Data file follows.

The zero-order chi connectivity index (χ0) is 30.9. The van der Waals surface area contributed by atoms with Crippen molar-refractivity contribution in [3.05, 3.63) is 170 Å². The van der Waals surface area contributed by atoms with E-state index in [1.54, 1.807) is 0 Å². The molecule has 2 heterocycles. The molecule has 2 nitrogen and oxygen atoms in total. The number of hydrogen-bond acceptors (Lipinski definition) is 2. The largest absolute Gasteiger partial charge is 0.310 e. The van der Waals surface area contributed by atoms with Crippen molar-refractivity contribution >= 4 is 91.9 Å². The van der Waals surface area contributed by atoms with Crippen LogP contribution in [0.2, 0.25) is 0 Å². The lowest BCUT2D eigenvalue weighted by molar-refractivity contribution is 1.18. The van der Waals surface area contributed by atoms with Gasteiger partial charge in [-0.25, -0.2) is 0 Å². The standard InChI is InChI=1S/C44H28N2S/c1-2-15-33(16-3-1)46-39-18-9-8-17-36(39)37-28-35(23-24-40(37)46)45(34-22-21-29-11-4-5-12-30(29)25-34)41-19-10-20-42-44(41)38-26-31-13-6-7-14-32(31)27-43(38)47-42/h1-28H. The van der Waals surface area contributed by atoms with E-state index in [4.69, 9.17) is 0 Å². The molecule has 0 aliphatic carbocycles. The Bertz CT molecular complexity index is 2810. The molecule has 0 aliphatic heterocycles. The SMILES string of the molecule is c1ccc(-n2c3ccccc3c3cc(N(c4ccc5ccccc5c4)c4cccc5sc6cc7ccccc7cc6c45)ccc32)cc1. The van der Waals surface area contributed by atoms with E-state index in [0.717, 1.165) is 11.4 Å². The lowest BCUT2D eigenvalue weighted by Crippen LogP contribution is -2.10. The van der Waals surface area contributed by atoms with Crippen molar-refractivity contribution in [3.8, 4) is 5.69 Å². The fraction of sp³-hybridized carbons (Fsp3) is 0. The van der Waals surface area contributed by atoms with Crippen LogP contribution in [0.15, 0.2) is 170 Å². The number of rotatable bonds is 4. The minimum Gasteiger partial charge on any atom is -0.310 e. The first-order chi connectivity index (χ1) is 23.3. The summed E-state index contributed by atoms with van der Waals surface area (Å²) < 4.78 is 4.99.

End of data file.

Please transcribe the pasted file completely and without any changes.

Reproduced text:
The zero-order chi connectivity index (χ0) is 30.9. The van der Waals surface area contributed by atoms with Crippen molar-refractivity contribution in [3.05, 3.63) is 170 Å². The van der Waals surface area contributed by atoms with E-state index in [1.54, 1.807) is 0 Å². The molecule has 2 heterocycles. The molecule has 2 nitrogen and oxygen atoms in total. The number of hydrogen-bond acceptors (Lipinski definition) is 2. The largest absolute Gasteiger partial charge is 0.310 e. The van der Waals surface area contributed by atoms with Crippen molar-refractivity contribution >= 4 is 91.9 Å². The van der Waals surface area contributed by atoms with Crippen LogP contribution in [0.2, 0.25) is 0 Å². The lowest BCUT2D eigenvalue weighted by molar-refractivity contribution is 1.18. The van der Waals surface area contributed by atoms with Gasteiger partial charge in [-0.25, -0.2) is 0 Å². The standard InChI is InChI=1S/C44H28N2S/c1-2-15-33(16-3-1)46-39-18-9-8-17-36(39)37-28-35(23-24-40(37)46)45(34-22-21-29-11-4-5-12-30(29)25-34)41-19-10-20-42-44(41)38-26-31-13-6-7-14-32(31)27-43(38)47-42/h1-28H. The van der Waals surface area contributed by atoms with E-state index in [4.69, 9.17) is 0 Å². The molecule has 0 aliphatic carbocycles. The Bertz CT molecular complexity index is 2810. The molecule has 0 aliphatic heterocycles. The SMILES string of the molecule is c1ccc(-n2c3ccccc3c3cc(N(c4ccc5ccccc5c4)c4cccc5sc6cc7ccccc7cc6c45)ccc32)cc1. The van der Waals surface area contributed by atoms with E-state index in [0.717, 1.165) is 11.4 Å². The lowest BCUT2D eigenvalue weighted by Crippen LogP contribution is -2.10. The van der Waals surface area contributed by atoms with Crippen molar-refractivity contribution in [3.8, 4) is 5.69 Å². The fraction of sp³-hybridized carbons (Fsp3) is 0. The van der Waals surface area contributed by atoms with Crippen LogP contribution in [0.15, 0.2) is 170 Å². The number of rotatable bonds is 4. The minimum Gasteiger partial charge on any atom is -0.310 e. The first-order chi connectivity index (χ1) is 23.3. The summed E-state index contributed by atoms with van der Waals surface area (Å²) < 4.78 is 4.99.